1. Characterization, Modeling, and Energy Harvesting of Phase Transformations in Ferroelectric Materials

    Science.gov (United States)

    Dong, Wenda

    Solid state phase transformations can be induced through mechanical, electrical, and thermal loading in ferroelectric materials that are compositionally close to morphotropic phase boundaries. Large changes in strain, polarization, compliance, permittivity, and coupling properties are typically observed across the phase transformation regions and are phenomena of interest for energy harvesting and transduction applications where increased coupling behavior is desired. This work characterized and modeled solid state phase transformations in ferroelectric materials and assessed the potential of phase transforming materials for energy harvesting applications. Two types of phase transformations were studied. The first type was ferroelectric rhombohedral to ferroelectric orthorhombic observed in lead indium niobate lead magnesium niobate lead titanate (PIN-PMN-PT) and driven by deviatoric stress, temperature, and electric field. The second type of phase transformation is ferroelectric to antiferroelectric observed in lead zirconate titanate (PZT) and driven by pressure, temperature, and electric field. Experimental characterizations of the phase transformations were conducted in both PIN-PMN-PT and PZT in order to understand the thermodynamic characteristics of the phase transformations and map out the phase stability of both materials. The ferroelectric materials were characterized under combinations of stress, electric field, and temperature. Material models of phase transforming materials were developed using a thermodynamic based variant switching technique and thermodynamic observations of the phase transformations. These models replicate the phase transformation behavior of PIN-PMN-PT and PZT under mechanical and electrical loading conditions. The switching model worked in conjunction with linear piezoelectric equations as ferroelectric/ferroelastic constitutive equations within a finite element framework that solved the mechanical and electrical field equations

  2. The Ising model and its applications to a phase transition of biological interest

    International Nuclear Information System (INIS)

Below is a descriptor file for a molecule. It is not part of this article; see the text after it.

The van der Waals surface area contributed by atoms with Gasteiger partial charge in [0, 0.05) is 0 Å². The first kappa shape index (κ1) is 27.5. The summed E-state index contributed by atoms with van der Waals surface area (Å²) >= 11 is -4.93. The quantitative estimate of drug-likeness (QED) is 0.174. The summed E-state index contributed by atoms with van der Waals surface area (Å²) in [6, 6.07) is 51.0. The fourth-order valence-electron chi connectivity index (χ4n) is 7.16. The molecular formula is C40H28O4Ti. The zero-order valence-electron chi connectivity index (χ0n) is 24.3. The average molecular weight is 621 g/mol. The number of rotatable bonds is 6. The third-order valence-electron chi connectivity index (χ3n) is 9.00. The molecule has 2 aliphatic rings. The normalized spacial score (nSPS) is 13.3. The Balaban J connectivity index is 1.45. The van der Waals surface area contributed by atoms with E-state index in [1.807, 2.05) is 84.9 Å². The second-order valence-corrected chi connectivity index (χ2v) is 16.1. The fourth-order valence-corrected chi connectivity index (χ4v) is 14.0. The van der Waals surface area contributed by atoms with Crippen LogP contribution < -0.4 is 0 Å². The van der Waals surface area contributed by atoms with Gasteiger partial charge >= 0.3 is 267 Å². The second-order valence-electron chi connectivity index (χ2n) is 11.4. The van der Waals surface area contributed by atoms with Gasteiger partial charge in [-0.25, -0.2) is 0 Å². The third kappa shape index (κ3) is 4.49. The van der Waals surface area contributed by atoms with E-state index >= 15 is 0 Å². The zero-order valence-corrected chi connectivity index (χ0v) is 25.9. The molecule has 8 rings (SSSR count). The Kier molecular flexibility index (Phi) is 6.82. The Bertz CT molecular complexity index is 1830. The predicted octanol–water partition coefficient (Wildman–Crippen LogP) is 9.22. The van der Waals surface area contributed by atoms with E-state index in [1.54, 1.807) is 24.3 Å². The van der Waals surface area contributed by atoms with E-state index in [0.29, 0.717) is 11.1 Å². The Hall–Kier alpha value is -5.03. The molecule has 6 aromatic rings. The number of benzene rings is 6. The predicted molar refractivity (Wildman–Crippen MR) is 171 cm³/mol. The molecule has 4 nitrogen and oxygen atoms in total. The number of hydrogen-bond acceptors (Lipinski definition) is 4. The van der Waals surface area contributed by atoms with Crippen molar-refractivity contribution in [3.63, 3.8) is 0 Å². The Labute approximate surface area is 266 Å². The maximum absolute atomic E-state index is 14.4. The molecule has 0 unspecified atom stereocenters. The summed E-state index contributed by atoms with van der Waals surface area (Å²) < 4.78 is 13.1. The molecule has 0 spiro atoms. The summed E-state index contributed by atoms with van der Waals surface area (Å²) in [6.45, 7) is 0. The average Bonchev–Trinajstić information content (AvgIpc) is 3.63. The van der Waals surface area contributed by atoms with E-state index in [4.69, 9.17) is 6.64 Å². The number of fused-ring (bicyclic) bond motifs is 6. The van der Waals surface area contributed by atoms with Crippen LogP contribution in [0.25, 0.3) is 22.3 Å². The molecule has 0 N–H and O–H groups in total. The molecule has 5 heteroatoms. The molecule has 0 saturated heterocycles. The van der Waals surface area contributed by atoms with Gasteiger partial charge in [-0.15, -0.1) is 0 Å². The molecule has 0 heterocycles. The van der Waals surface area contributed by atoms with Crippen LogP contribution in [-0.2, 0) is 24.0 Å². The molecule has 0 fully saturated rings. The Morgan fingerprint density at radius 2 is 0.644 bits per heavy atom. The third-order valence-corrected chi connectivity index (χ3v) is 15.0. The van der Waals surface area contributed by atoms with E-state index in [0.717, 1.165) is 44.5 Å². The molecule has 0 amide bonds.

Cabrera, G.G.; Stein-Barana, A.M.; Zuckermann, M.J.

    1984-01-01

    It is investigated a gel-liquid crystal phase transition employing a two-state model equivalent to the Spin 1/2 Ising Model with applied magnetic field. The model is studied from the standpoint of the cluster variational method of Kikuchi for cooperative phenomena. (M.W.O.) [pt

  3. Brittle fracture phase-field modeling of a short-rod specimen

    Energy Technology Data Exchange (ETDEWEB)

    Escobar, Ivana [Sandia National Lab. (SNL-NM), Albuquerque, NM (United States); Tupek, Michael R. [Sandia National Lab. (SNL-NM), Albuquerque, NM (United States); Bishop, Joseph E. [Sandia National Lab. (SNL-NM), Albuquerque, NM (United States)

    2015-09-01

    Predictive simulation capabilities for modeling fracture evolution provide further insight into quantities of interest in comparison to experimental testing. Based on the variational approach to fracture, the advent of phase-field modeling achieves the goal to robustly model fracture for brittle materials and captures complex crack topologies in three dimensions.

  4. Modeling and Control of a Single-Phase Marine Cooling System

    DEFF Research Database (Denmark)

    Hansen, Michael; Stoustrup, Jakob; Bendtsen, Jan Dimon

    2013-01-01

    This paper presents two model-based control design approaches for a single-phase marine cooling system. Models are derived from first principles and aim at describing significant system dynamics including nonlinearities and transport delays, while keeping the model complexity low. The two...

  5. First Order Electroweak Phase Transition from (Non)Conformal Extensions of the Standard Model

    DEFF Research Database (Denmark)

    Sannino, Francesco; Virkajärvi, Jussi

    2015-01-01

    We analyse and compare the finite-temperature electroweak phase transition properties of classically (non)conformal extensions of the Standard Model. In the classically conformal scenarios the breaking of the electroweak symmetry is generated radiatively. The models feature new scalars coupled co...... the associated models are testable at the upcoming Large Hadron Collider run two experiments....

  6. IAEA CRP on HTGR Uncertainties in Modeling: Assessment of Phase I Lattice to Core Model Uncertainties

    Energy Technology Data Exchange (ETDEWEB)

    Rouxelin, Pascal Nicolas [Idaho National Lab. (INL), Idaho Falls, ID (United States); Strydom, Gerhard [Idaho National Lab. (INL), Idaho Falls, ID (United States)

    2016-09-01